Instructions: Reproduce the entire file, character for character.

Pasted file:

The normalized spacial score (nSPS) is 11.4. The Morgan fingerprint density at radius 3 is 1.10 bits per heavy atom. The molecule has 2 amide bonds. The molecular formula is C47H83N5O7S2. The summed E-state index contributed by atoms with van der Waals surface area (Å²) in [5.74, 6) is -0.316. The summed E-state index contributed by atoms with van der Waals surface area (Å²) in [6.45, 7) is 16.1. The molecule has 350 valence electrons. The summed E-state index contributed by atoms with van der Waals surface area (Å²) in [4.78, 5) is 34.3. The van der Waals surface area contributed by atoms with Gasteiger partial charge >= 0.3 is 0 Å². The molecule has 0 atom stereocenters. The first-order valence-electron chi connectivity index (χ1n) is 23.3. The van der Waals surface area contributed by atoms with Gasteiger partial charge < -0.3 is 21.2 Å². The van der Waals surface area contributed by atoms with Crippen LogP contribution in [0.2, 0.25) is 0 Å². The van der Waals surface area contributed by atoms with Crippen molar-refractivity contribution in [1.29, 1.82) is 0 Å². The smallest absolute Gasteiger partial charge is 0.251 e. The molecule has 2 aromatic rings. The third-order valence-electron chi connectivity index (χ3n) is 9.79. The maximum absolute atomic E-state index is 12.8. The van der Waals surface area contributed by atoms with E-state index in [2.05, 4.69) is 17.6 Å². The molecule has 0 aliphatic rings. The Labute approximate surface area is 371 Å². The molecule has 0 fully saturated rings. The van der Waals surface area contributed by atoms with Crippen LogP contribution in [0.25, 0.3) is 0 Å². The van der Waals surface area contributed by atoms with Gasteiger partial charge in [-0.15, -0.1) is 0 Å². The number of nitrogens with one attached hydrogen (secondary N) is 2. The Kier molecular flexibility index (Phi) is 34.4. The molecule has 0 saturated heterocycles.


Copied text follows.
The normalized spacial score (nSPS) is 11.4. The Morgan fingerprint density at radius 3 is 1.10 bits per heavy atom. The molecule has 2 amide bonds. The molecular formula is C47H83N5O7S2. The summed E-state index contributed by atoms with van der Waals surface area (Å²) in [5.74, 6) is -0.316. The summed E-state index contributed by atoms with van der Waals surface area (Å²) in [6.45, 7) is 16.1. The molecule has 350 valence electrons. The summed E-state index contributed by atoms with van der Waals surface area (Å²) in [4.78, 5) is 34.3. The van der Waals surface area contributed by atoms with Gasteiger partial charge >= 0.3 is 0 Å². The molecule has 0 atom stereocenters. The first-order valence-electron chi connectivity index (χ1n) is 23.3. The van der Waals surface area contributed by atoms with Gasteiger partial charge < -0.3 is 21.2 Å². The van der Waals surface area contributed by atoms with Crippen LogP contribution in [0.2, 0.25) is 0 Å². The van der Waals surface area contributed by atoms with Crippen molar-refractivity contribution in [1.29, 1.82) is 0 Å². The smallest absolute Gasteiger partial charge is 0.251 e. The molecule has 2 aromatic rings. The third-order valence-electron chi connectivity index (χ3n) is 9.79. The maximum absolute atomic E-state index is 12.8. The van der Waals surface area contributed by atoms with E-state index in [2.05, 4.69) is 17.6 Å². The molecule has 0 aliphatic rings. The Labute approximate surface area is 371 Å². The molecule has 0 fully saturated rings. The van der Waals surface area contributed by atoms with Crippen LogP contribution in [0.25, 0.3) is 0 Å². The van der Waals surface area contributed by atoms with Gasteiger partial charge in [-0.15, -0.1) is 0 Å². The number of nitrogens with one attached hydrogen (secondary N) is 2. The Kier molecular flexibility index (Phi) is 34.4. The molecule has 0 saturated heterocycles.